Upcoming Book Talk: The American Imperative

Join us for a conversation with Vandenberg Coalition advisory board member Daniel F. Runde about his new book, The American Imperative: Reclaiming Global Leadership Through Soft Power
Monday, February 13th at 4:00 PM

What should our global strategy look like in an age of renewed great power competition? And what must America offer to a newly empowered developing world when we’re no longer the only major player? Foreign policy expert Daniel Runde makes the case for renewed American engagement in the developing world for our own prosperity and security, but also because foreign assistance and other forms of soft power are largely where this competition is going to be contested.

The developing world has changed over the last several decades – it is richer, freer, and has a lot more agency. Russia and China can fill digital vacuums, trade vacuums, vaccine vacuums and infrastructure vacuums. The U.S. and our allies must offer a positive agenda that meets the needs and aspirations of partner countries. If this is not done, these countries will turn to Russia and China.

In The American Imperative (Post Hill Press, February 2023), Runde makes the case for building a new global consensus through vigorous internationalism and judicious use of soft power. He maps out many of the steps that we need to take––primarily in the non-military sphere––to ensure an alliance of stable and secure, like-minded, self-reliant partner nations in order to prevent rising authoritarian powers such as China from running the world.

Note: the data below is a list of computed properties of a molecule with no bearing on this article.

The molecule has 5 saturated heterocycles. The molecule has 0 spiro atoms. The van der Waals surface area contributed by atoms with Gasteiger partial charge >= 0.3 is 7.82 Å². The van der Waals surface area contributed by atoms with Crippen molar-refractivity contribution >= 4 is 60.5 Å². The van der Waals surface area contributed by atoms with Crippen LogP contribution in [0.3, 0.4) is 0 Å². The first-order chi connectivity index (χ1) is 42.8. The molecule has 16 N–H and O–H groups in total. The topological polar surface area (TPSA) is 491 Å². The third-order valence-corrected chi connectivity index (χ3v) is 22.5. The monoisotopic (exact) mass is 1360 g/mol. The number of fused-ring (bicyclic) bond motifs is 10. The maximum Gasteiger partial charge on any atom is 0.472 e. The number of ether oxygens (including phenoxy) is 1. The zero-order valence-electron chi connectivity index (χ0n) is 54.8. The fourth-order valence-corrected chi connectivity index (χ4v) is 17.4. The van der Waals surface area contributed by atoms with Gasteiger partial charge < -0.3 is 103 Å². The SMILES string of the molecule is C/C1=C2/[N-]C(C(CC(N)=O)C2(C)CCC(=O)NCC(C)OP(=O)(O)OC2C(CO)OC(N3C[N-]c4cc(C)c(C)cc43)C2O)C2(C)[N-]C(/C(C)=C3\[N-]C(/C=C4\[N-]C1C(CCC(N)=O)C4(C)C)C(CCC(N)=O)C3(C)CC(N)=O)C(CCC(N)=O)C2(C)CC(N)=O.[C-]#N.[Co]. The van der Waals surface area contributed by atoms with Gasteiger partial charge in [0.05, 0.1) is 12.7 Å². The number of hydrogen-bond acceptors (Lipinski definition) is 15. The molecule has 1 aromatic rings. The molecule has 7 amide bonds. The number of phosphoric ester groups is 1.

This is the first book in decades to look at our non-military power through the lens of great-power competition. It calls for: supporting broad-based economic growth, supporting good governance and anti-corruption, long-term training, differentiating our approaches in middle-income countries and fragile states, 

and stronger U.S. leadership in the multilateral system.   In addition to Gen. McChrystal, others praising the book include John Bolton, H.R. McMaster, Elliott Abrams, Paul Wolfowitz, and Paula J. Dobriansky.

The book closes with a call for major fixes to the current system of soft power: the way we are organized, the “plumbing” issues, how we dole out monies, and personnel issues. We need a 20-year strategy for our soft power that works for both Republicans and Democrats, and that will also respond to the challenges of today.

About the Author

Daniel F. Runde is Senior Vice President and the William A. Schreyer Chair in Global Analysis at the Center for Strategic and International Studies (CSIS). Renowned as a global thought leader, he has been at the center of Washington debates on soft power and development for two decades. Previously, he held senior leadership roles at the World Bank Group and served in the Bush Administration at USAID (the U.S. Agency for International Development).  He is a member of the Council on Foreign Relations and the Bretton Woods Committee, and previously chaired two U.S. federal advisory committees that touch on soft power.  He is a contributor to thehill.com and hosts a CSIS podcast series “Building the Future: Freedom, Prosperity & Foreign Policy.”